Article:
“This allegation was investigated by the police’s Internal Affairs Office. The office found that the allegations were untrue,” the joint statement by the police and the SPS said.
“On the contrary, during Brochez’s imprisonment, he committed a litany of institutional offences, including assaulting a fellow inmate. It is a matter of record that Brochez had contracted HIV, years before he was admitted into prison in 2016,” it added.
On allegations that “Brochez” made about being denied HIV medication by the police in 2016, authorities said that he had refused to submit himself for the necessary blood tests, despite declaring that he had been HIV-positive since 2008 when he was admitted into prison.
“Prisons eventually checked with the MOH, (given his refusal), and subsequently provided him with the necessary medication. AGC did not interfere with his medical treatment as he alleged and in fact, AGC has no authority to do so,” the joint statement added.
In other Facebook posts that remained online, he also attached screenshots of letters purportedly sent to him by an American physician and an American lawmaker.
Along with a letter allegedly sent by a Taylor Stai of Baptist Health Medical Group Primary Care in Lexington, Kentucky, “Brochez” wrote: “Blood test done recently show my health vitals all within normal range. If I had had HIV for ten years without being on Highly Active Antiretroviral Therapy (HAART) this would not be possible.”
When contacted, the medical group’s spokesperson declined to confirm the contents of the letter, citing the country’s Health Insurance Portability and Accountability Act of 1996 (HIPAA) law, which prevents the disclosure of an individual’s protected health information.
However, the spokesperson said that a Taylor Stai practises internal medicine under the group.
In a post with a screenshot of a letter allegedly sent by an Andy Barr from the “Congress of the United State”, “Brochez” claimed that local authorities are “refusing to answer American diplomatic communiques and refusing to allow them access to (his) husband Ler”.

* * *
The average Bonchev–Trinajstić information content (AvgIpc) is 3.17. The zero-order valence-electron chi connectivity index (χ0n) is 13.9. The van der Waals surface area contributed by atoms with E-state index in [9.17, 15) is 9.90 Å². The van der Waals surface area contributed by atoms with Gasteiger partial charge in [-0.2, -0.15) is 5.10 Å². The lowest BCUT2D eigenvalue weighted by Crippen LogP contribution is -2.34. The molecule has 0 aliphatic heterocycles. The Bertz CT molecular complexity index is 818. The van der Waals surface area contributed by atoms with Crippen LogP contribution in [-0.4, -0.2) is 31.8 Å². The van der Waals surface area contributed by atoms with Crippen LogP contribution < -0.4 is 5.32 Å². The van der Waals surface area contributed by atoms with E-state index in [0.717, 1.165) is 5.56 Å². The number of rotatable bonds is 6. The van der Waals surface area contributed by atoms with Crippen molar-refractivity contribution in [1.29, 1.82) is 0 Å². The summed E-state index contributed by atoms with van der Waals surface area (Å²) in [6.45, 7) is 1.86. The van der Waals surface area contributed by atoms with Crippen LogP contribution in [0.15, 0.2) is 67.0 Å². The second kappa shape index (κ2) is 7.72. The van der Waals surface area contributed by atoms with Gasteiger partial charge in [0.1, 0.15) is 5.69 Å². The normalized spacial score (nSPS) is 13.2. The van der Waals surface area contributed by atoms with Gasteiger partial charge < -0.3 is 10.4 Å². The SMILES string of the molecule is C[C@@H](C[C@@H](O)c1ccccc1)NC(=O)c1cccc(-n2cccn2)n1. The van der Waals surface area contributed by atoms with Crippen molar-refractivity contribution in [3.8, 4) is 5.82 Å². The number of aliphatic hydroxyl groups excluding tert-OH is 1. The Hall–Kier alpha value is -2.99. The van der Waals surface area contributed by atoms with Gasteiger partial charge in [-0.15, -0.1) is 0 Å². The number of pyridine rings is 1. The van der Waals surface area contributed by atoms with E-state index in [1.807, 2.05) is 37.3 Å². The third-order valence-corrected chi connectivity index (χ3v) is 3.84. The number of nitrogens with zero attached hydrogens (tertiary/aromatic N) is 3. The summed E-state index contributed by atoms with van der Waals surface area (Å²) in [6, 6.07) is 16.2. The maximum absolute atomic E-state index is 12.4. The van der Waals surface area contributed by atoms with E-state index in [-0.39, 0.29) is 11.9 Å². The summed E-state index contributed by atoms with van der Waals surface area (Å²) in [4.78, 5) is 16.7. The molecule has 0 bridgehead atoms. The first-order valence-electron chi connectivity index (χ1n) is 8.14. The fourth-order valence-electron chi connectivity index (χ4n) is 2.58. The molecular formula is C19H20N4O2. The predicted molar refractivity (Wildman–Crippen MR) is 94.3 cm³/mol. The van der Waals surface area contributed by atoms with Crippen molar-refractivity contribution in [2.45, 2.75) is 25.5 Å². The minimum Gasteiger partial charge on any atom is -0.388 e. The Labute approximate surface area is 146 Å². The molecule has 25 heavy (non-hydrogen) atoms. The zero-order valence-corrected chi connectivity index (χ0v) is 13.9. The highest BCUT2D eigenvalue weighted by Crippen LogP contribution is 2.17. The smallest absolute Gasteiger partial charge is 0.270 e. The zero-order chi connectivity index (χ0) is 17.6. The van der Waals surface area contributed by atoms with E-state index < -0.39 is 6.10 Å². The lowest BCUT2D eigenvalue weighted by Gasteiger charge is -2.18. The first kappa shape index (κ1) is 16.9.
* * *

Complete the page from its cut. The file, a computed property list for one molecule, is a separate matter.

“Everything being said by the Lee regime is a bunch of lies,” he added.
Interview with Vice News
In an interview by New York-based Vice News published on the same day, Brochez similarly disputed the local authorities’ version of events.
He claimed that he had shared the registry with local and US government officials, as well as with the press, including a senior editor at CNN’s Hong Kong bureau, to prove that the data had already been exposed and that the Singapore government tried to cover up the leak.
“How can I leak something that was already leaked?” Brochez was quoted in the article. “The HIV registry is wrong, and I stood up to them,” he added.
In its statement, the MOH called his allegations of using the registry to target gay men untrue.
“The fact that there is such a registry is public knowledge and statistics on HIV infection rates from the HIV Registry are published annually,” the ministry added.
Vice News added that Brochez offered “multiple times” to show the HIV registry to the news outlet and that in September last year, he had similarly emailed it to Singapore broadsheet The Straits Times.